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November 04, 2023


Joe Baylock

It's been a rough month for Green Pork/Energy investing as the news is sprinkled with dead deals on battery plants, wind projects, and ESG branded funds (backing away from the moniker because it is becoming synonymous with underperforming the market). A German court just shut down additional public spending on Green as the budget doesn't exist and they won't allow leftover Covid money to be shifted to Green.

The WSJ had a piece on Monday titled "Americans Fall Out of Love with EVs" that notes Ford and GM have pushed back investments, Volkswagen has put a fourth battery plant on hold and the new UAW contract is going to make cutting EV costs very difficult for the US manufacturers (the ones whose customers get the $7,500 tax credit next year). Only Toyota with its hyrbid-first model is upping investment.

In the meantime, electric grid strain is popping up all over the country driven by data center growth/consumption and higher interest rates pushing out new projects.

Lastly, the public charger business is still foundering with broken chargers, billing software that doesn't work and...higher interest rates. There's more dark clouds on the horizon, but that's enough.

Happy Thanksgiving all!

Paloma Ave

Go woke, go broke?

Ram Emanual

Why oh why?



As we listen to the president hype the Earth Day green cash grabs in the Inflation Production Act, I can't help but repost this WSJ editorial from today:

Is offshore wind a perennial infant industry? Despite receiving countless billions of dollars in subsidies over the last few decades, these energy projects are still failing to launch. On Friday three New York offshore wind projects hit the rocks owing to rising costs and technical snafus.

The New York State Energy Research and Development Authority called off contract negotiations with three wind developers after turbine manufacturer GE Vernova said it couldn’t deliver 18-megawatt turbines for the projects. As a result, the projects would have to be redesigned with more and smaller turbines that would make them noneconomic.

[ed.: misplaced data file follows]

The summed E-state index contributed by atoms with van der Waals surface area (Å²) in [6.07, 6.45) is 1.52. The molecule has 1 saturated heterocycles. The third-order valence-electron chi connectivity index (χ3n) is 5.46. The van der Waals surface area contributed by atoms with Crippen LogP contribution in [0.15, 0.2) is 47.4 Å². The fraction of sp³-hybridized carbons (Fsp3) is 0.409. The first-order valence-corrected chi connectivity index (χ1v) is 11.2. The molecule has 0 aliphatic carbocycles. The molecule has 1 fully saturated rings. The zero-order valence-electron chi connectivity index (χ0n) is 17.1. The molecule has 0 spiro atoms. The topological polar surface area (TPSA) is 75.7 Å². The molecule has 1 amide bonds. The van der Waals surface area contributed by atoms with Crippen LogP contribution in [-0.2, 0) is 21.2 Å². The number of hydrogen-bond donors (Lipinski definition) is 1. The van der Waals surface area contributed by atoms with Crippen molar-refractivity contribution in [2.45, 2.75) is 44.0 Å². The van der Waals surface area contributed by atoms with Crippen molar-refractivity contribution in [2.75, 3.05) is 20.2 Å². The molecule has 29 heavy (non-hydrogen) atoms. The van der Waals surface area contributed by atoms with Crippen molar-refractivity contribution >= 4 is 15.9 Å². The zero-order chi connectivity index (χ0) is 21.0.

GE’s renewable business had planned to produce the 18-megawatt turbines but last year decided to limit turbines to a maximum of 16.5 megawatts, according to Bloomberg News. Bigger and more powerful turbines have recently been toppling over, requiring expensive repairs. This is one reason GE’s renewable business lost $1.44 billion last year, which was an improvement on its $2.24 billion loss in 2022.

The offshore wind industry received a strong tailwind from the Inflation Reduction Act, which included tax credits that cover 30% or more of a project’s cost. The law also subsidized the domestic manufacturing of components, which New York’s wind developers and their suppliers planned to exploit by making parts at new plants in the state.

But the industry has also faced significant economic headwinds. More than a dozen projects in the U.S. and Europe have been canceled or delayed in the last year owing to rising labor and material costs and higher interest rates. The cost of building an offshore wind project rose by about 60% between 2021 and 2024.

New York regulators recently struck agreements with offshore developers at prices of around $150 per megawatt hour, more than a third higher than those in 2019. For comparison, the wholesale price for natural gas power is around $30 a megawatt hour.

New Yorkers will get stuck paying excessive prices for offshore wind for 25 years to meet their political class’s climate goals. So even if offshore wind costs drop, the state will be locked into exorbitant long-term contracts. Meantime, the state’s grid operator has warned that New York City could face power shortages as soon as next summer owing to the shutdown of gas and nuclear power plants. Another climate-policy fiasco.
For the math challenged: $150/MWh divided by $30/MWh is FIVE times more expensive.


Inflation Production Act - Yes, let us keep voting for our current politicians, because they have been a bang up job?

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